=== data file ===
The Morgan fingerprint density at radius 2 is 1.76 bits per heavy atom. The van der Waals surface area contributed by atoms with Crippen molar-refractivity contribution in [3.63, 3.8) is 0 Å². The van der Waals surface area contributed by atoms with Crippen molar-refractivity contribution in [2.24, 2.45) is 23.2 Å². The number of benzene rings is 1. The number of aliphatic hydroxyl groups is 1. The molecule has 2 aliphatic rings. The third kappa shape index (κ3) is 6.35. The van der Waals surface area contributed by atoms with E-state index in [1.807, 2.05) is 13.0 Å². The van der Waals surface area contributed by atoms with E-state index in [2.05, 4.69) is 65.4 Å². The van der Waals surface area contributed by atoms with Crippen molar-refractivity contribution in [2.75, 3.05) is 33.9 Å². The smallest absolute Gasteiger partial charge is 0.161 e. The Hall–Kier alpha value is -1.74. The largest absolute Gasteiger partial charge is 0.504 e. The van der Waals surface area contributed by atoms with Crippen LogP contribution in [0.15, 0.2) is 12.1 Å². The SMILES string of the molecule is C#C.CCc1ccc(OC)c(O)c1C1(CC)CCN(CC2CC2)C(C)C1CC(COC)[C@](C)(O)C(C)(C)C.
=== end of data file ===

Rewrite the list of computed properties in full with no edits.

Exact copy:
The Morgan fingerprint density at radius 2 is 1.76 bits per heavy atom. The van der Waals surface area contributed by atoms with Crippen molar-refractivity contribution in [3.63, 3.8) is 0 Å². The van der Waals surface area contributed by atoms with Crippen molar-refractivity contribution in [2.24, 2.45) is 23.2 Å². The number of benzene rings is 1. The number of aliphatic hydroxyl groups is 1. The molecule has 2 aliphatic rings. The third kappa shape index (κ3) is 6.35. The van der Waals surface area contributed by atoms with E-state index in [1.807, 2.05) is 13.0 Å². The van der Waals surface area contributed by atoms with E-state index in [2.05, 4.69) is 65.4 Å². The van der Waals surface area contributed by atoms with Crippen molar-refractivity contribution in [2.75, 3.05) is 33.9 Å². The smallest absolute Gasteiger partial charge is 0.161 e. The Hall–Kier alpha value is -1.74. The largest absolute Gasteiger partial charge is 0.504 e. The van der Waals surface area contributed by atoms with Crippen LogP contribution in [0.15, 0.2) is 12.1 Å². The SMILES string of the molecule is C#C.CCc1ccc(OC)c(O)c1C1(CC)CCN(CC2CC2)C(C)C1CC(COC)[C@](C)(O)C(C)(C)C.